Quesabirria tacos may have started out as a food trend, but they’ve become a fixture at most taquerias. John Bermudez’s family-owned restaurant, Masa, makes an exceptional version of the dish (three for $9.99 + $3 with consomé). After the traditional bath in broth, the fried taco shells turn out crunchy, not greasy, with a rich orange color. They’re stuffed with cheese, onions and cilantro, and dusted with queso cotija. The consomé, too, is worth the $3 investment, which isn’t always the case.
In a phone interview, Bermudez told me “the secret” behind Masa’s quesabirria: “100% grass-fed organic beef.” He added, “My mom makes this awesome birria. It’s just tender and smooth, but it took us quite some time to perfect because it’s really different when you cook it at home.”
Masa’s first location, in Point Richmond, opened a week before the pandemic. That’s when the quesabirria craze hit the Bay Area. At first, Bermudez’s mother, Rose, thought it was a fad that would pass, but her son wisely convinced her to put it on the menu.
Masa’s recipes, including a variety of homemade tamales and tortillas, all belong to Rose, whose own mother taught her how to cook them. Born in Guadalajara, Mexico, Rose started the business as a Bay Area street vendor. When Bermudez was a boy, she used to take him with her on her rounds in San Francisco, Oakland and Richmond.
“When I was under a year old, she would take me in her arms and we would sell tamales throughout the Bay area together, and it was just always me and her together,” he said.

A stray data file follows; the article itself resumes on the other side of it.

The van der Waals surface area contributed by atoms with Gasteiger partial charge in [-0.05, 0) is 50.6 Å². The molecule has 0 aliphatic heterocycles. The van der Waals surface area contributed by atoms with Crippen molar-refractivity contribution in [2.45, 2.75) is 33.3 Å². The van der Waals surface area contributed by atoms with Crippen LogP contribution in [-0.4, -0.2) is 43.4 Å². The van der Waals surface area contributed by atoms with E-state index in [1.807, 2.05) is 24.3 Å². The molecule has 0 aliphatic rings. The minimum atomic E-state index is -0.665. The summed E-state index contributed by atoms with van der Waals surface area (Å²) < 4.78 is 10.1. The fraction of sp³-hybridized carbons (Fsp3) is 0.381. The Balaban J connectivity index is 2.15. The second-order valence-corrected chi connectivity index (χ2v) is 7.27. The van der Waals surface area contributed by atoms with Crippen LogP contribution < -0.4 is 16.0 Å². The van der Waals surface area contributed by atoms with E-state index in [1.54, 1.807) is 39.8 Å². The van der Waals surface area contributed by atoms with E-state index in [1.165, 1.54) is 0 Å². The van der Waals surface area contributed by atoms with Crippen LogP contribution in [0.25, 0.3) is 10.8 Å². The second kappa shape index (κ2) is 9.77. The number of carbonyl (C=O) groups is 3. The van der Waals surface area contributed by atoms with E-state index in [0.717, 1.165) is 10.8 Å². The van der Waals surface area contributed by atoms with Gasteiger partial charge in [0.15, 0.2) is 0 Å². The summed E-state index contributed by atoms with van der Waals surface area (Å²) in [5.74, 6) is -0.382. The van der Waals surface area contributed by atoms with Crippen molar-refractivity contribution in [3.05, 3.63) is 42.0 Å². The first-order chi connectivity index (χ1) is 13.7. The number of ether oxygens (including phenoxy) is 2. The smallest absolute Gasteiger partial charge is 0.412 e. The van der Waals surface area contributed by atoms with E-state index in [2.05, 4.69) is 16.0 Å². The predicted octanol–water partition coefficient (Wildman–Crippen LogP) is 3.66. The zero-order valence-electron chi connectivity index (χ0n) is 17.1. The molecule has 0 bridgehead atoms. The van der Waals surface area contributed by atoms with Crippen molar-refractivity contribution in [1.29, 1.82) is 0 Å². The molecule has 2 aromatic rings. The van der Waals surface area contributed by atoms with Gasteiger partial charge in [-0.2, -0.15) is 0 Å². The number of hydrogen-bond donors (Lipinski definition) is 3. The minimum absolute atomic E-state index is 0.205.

After several years, the family acquired a food truck before opening Masa’s first location in Point Richmond. For the past four years, the business has been a reliable fixture in the community.
“When we started Masa, we didn’t expect to grow so fast,” Bermudez said. “We were really happy, even if we had 20 customers. It [Masa’s success] just became a reality.”
Now that Masa has about 50 employees, the Bermudez family felt it was time to open a second location. They converted a Jack in the Box in El Cerrito and, with the drive-thru window intact, opened it four months ago. Though there aren’t any seats inside the El Cerrito location, there’s a patio out front with several tables and umbrellas. And customers on the go can use the drive-thru window.
“It doesn’t take us more than about 30 seconds to make a burrito,” Bermudez said. “Considering that, we still sell tortillas that are made by hand.”
In addition to the quesabirria, we also tried tamales ($3 each). The rajas are stuffed with jalapeños and Oaxaca cheese. The chicken comes with a green sauce or mole. Both were steamed until the masa was perfectly tender. In an effort to keep the recipes consistent, and to improve upon them, both Bermudez and Rose cook in the kitchens at both locations.
“I’ve been really focused on the quality and the consistency of the food,” Burmudez said. “We want to give the best experience to everyone that comes into Masa.” Two of the original chefs the family hired still work at the restaurant. “Before we opened, we trained our chefs for six months. They didn’t know anything about Mexican food, but they had a great desire to learn from my mother.”
Bermudez continued, “I’m the type of guy who likes to eat Mexican food all the time. I enjoy a good burrito, and it doesn’t matter if it’s not mine.” But he does believe a burrito should be made with the right mix of ingredients. “Some people add a lot of meat—that doesn’t make a good burrito. When the correct portions of meat and condiments are inside, you get to taste all the flavors.”
The street tacos ($3.50), too, are made with careful attention to detail. On a homemade tortilla, there’s just stewed chicken, cilantro and diced red onions. Served on a steel metal tray, the staff adds a lime, sliced radish and pickled carrots. For two dollars more, they add extra items such as guacamole, rice or beans. Masa also makes fresh aguas frescas ($3). I tried a delicious one flavored with fresh cucumber.
Masa, 10409 San Pablo Ave., El Cerrito. Open Mon-Sun, 10am to 10pm. 510.524.7878. masatamalesandtacos.com.